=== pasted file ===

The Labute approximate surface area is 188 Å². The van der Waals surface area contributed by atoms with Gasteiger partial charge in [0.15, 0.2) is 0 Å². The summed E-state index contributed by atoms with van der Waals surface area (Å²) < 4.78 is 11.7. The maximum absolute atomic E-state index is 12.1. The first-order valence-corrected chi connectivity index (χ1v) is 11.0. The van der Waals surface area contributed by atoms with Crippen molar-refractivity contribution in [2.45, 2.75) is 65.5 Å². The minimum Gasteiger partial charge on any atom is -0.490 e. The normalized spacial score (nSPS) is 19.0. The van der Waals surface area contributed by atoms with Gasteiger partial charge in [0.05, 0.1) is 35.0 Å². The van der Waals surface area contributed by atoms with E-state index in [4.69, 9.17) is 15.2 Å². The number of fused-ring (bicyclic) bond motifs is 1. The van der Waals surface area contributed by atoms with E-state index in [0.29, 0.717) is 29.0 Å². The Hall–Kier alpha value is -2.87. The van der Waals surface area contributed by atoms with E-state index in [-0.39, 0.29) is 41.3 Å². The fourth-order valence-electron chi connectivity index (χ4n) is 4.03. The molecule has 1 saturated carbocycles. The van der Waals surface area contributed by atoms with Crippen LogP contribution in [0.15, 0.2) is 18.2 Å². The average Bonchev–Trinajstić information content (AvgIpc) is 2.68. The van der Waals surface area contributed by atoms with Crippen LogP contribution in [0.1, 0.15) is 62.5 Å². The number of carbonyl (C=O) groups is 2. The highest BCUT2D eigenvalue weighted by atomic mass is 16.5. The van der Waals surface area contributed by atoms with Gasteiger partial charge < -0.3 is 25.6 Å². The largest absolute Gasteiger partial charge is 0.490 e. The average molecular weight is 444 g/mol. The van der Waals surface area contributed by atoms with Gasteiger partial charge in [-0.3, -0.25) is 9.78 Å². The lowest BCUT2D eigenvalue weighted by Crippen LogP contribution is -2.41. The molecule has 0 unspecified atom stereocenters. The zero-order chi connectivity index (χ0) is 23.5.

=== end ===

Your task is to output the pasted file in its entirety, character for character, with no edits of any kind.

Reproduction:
The Labute approximate surface area is 188 Å². The van der Waals surface area contributed by atoms with Gasteiger partial charge in [0.15, 0.2) is 0 Å². The summed E-state index contributed by atoms with van der Waals surface area (Å²) < 4.78 is 11.7. The maximum absolute atomic E-state index is 12.1. The first-order valence-corrected chi connectivity index (χ1v) is 11.0. The van der Waals surface area contributed by atoms with Crippen molar-refractivity contribution in [2.45, 2.75) is 65.5 Å². The minimum Gasteiger partial charge on any atom is -0.490 e. The normalized spacial score (nSPS) is 19.0. The van der Waals surface area contributed by atoms with Gasteiger partial charge in [0.05, 0.1) is 35.0 Å². The van der Waals surface area contributed by atoms with E-state index in [4.69, 9.17) is 15.2 Å². The number of fused-ring (bicyclic) bond motifs is 1. The van der Waals surface area contributed by atoms with E-state index in [0.29, 0.717) is 29.0 Å². The Hall–Kier alpha value is -2.87. The van der Waals surface area contributed by atoms with E-state index in [-0.39, 0.29) is 41.3 Å². The fourth-order valence-electron chi connectivity index (χ4n) is 4.03. The molecule has 1 saturated carbocycles. The van der Waals surface area contributed by atoms with Crippen LogP contribution in [0.15, 0.2) is 18.2 Å². The average Bonchev–Trinajstić information content (AvgIpc) is 2.68. The van der Waals surface area contributed by atoms with Crippen LogP contribution in [0.1, 0.15) is 62.5 Å². The number of carbonyl (C=O) groups is 2. The highest BCUT2D eigenvalue weighted by atomic mass is 16.5. The van der Waals surface area contributed by atoms with Gasteiger partial charge < -0.3 is 25.6 Å². The largest absolute Gasteiger partial charge is 0.490 e. The average molecular weight is 444 g/mol. The van der Waals surface area contributed by atoms with Gasteiger partial charge in [-0.3, -0.25) is 9.78 Å². The lowest BCUT2D eigenvalue weighted by Crippen LogP contribution is -2.41. The molecule has 0 unspecified atom stereocenters. The zero-order chi connectivity index (χ0) is 23.5.